Or, if it’s your first time using Android Studio, you will be welcomed with options to “Create New project”


Exploring your projects
File system is quite different with Eclipse. Considering that your android apps will be Gradle-based. So you just have to modify everything inside main project folder (See picture, file under “DMap” is main project folder). Unless you’re an expert in Gradle and Intellij.

After you get used to the UI and layout, you can start coding & designing your app.


Designing Layout using Android Studio is Better?
Yes! You can see pictures below that you have 2 options to design layout. First by typing it directly through “Text” mode, or “Drag-and-drop” design. Both of them enable you to preview your design. Just have a 15-minutes experiments with your preview, and you will feel the power!
Let me give you some examples:

Design with “Text” mode

Design with “Drag and Drop” mode


How to include support library?
Another great thing that announced in Google I/O 2013 is ActionBar Compat. I’m waiting it for a long time, because using “Sherlock ActionBar” is a little bit complicated. And now it’s released. Download it with your SDK Manager.
Then include it in your project. How? Because this is Gradle-based, it’s quite simple. Open “build.gradle” in your main project folder.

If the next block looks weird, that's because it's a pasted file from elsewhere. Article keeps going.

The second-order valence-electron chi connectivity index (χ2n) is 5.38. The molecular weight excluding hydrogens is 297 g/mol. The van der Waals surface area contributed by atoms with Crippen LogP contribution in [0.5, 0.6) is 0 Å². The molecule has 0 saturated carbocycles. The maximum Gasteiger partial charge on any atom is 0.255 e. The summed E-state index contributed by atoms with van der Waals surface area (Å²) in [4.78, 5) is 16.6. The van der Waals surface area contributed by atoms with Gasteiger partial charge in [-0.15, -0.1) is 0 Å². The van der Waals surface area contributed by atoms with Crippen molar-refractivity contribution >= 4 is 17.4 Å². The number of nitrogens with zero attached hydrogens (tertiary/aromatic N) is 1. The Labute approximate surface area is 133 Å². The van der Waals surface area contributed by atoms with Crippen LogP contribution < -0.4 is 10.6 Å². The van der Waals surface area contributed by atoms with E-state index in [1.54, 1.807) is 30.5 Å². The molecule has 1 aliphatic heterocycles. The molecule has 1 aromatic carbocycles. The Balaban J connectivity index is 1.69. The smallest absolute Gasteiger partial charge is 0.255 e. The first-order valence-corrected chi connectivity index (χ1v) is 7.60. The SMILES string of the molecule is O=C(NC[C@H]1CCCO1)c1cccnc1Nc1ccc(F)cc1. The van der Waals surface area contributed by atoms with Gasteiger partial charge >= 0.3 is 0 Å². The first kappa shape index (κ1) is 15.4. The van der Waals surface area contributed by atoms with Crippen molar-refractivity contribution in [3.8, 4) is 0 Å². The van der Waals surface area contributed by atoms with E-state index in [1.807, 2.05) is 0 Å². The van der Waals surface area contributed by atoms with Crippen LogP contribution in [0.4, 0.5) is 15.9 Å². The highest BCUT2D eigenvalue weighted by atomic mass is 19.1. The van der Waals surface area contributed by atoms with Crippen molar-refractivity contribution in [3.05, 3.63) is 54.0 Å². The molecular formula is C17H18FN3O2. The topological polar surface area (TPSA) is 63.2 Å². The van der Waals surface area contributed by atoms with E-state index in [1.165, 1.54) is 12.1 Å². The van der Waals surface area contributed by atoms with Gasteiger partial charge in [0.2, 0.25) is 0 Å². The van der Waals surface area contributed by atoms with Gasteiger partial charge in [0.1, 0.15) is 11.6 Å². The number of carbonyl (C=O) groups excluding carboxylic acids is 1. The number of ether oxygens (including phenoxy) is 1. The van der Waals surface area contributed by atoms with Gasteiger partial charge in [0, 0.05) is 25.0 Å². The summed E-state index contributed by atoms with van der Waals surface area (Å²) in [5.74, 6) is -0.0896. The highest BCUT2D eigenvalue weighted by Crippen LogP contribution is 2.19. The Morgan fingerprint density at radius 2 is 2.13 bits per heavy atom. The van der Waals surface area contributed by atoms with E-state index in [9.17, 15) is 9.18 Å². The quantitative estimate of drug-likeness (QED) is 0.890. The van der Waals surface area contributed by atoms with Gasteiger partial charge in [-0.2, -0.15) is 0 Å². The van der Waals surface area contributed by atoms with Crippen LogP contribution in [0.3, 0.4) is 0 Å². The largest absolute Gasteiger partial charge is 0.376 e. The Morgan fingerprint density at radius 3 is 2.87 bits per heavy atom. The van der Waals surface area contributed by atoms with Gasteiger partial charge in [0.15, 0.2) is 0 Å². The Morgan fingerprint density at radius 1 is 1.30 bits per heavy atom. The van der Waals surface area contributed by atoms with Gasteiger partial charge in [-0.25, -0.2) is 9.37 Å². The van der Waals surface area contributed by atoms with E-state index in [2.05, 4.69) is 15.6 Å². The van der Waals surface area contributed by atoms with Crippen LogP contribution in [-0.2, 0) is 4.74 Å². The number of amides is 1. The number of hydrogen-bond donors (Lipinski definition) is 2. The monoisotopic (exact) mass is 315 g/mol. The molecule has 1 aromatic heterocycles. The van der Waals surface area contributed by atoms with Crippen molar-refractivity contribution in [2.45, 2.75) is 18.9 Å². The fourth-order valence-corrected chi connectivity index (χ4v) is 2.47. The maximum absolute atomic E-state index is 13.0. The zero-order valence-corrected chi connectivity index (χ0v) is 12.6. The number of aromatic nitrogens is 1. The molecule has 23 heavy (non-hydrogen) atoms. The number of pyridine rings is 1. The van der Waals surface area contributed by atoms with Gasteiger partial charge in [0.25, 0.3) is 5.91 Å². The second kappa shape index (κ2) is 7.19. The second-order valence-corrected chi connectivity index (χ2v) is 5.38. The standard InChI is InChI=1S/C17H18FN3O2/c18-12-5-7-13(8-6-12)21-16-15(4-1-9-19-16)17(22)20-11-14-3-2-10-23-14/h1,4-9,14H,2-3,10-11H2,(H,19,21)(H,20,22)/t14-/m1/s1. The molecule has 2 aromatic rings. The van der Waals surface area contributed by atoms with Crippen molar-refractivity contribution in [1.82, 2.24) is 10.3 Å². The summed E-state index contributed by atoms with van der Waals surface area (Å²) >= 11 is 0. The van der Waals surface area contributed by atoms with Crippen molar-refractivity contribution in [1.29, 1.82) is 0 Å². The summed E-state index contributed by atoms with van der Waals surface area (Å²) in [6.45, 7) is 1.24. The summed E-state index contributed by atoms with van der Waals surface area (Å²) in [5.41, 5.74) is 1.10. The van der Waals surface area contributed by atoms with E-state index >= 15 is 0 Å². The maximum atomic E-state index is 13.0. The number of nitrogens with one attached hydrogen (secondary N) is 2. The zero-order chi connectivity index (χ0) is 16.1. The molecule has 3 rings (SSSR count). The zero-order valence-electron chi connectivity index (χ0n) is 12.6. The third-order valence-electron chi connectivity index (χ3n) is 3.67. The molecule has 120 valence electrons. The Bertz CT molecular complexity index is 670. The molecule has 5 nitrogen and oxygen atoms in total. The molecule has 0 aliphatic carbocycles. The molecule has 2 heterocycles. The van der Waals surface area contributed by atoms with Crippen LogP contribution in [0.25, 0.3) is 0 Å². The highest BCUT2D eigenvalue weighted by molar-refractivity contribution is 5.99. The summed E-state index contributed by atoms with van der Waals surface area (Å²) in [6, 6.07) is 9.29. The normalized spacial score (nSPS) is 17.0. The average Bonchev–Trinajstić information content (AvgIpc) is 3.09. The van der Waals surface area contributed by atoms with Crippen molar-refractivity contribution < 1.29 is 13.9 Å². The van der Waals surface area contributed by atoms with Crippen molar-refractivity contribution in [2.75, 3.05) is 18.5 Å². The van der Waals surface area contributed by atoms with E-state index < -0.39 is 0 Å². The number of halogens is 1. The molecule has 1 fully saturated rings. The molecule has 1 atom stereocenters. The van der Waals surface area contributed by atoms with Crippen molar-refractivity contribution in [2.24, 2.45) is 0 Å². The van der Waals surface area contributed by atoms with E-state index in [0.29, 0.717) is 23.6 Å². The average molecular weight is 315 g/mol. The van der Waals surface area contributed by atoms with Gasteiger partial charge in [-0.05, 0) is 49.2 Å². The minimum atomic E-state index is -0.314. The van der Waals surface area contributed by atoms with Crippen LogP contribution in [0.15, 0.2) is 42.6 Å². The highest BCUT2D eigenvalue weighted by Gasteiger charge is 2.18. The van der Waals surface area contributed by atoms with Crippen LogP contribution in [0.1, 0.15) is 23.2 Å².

For Android-Support v4:
– It’s automatically included when you created new project. But if not, use second step.
– Add this line:

dependencies {

compile “”


For Android-Support v7:
– Add this line:

dependencies {

compile “”


How tot test your app?
Just like Eclipse, Android Studio support 2 way of testing. By using AVD (Android Virtual Devices) or by real devices. To edit configurations, go to “Run” -> “Edit Configurations”. I recommend you to choose “Target Device” -> “Show chooser dialog”, to give you more freedom in testing.

For AVD:
– You have to create at least one AVD. To create AVD, go to “Tools” -> “Android” -> “AVD Manager”
– In the chooser dialog, select AVD, and choose your devices.

For Real Device:
– You have to enable USB Debugging in your devices! Enable it, then go forward.
– Connect it through USB. In chooser dialog, you will see your device there.
Known issue: Sometimes the driver is not right. You should use Google USB Driver for testing app in Android. Or sometime, your device won’t be detected if it’s in sleep/locked mode.


How to generate a signed APK?
This is also easy! Android Studio is provided with App-signing capability so you don’t have to open up your keytool or do somewhat-complicated task.
Here’s some steps:
– Go to “Build” -> “Generate Signed APK…”
– Click “Create new…”

– To make a new keystore, just put a non-exist keystore in “Key store path:” (The folder MUST exist, while the file MUST NOT exist). And other details.

– It will automatically completed our last dialog in keystore. Just click “Next”

– And “Finish”


If you want to change to Darcula Look and Feel, (in Windows) just press: “Ctrl + ~” -> “Switch Look and Feel” -> “Darcula”.
This look and feel is very interesting, and I like it so much.


by JoshieGeek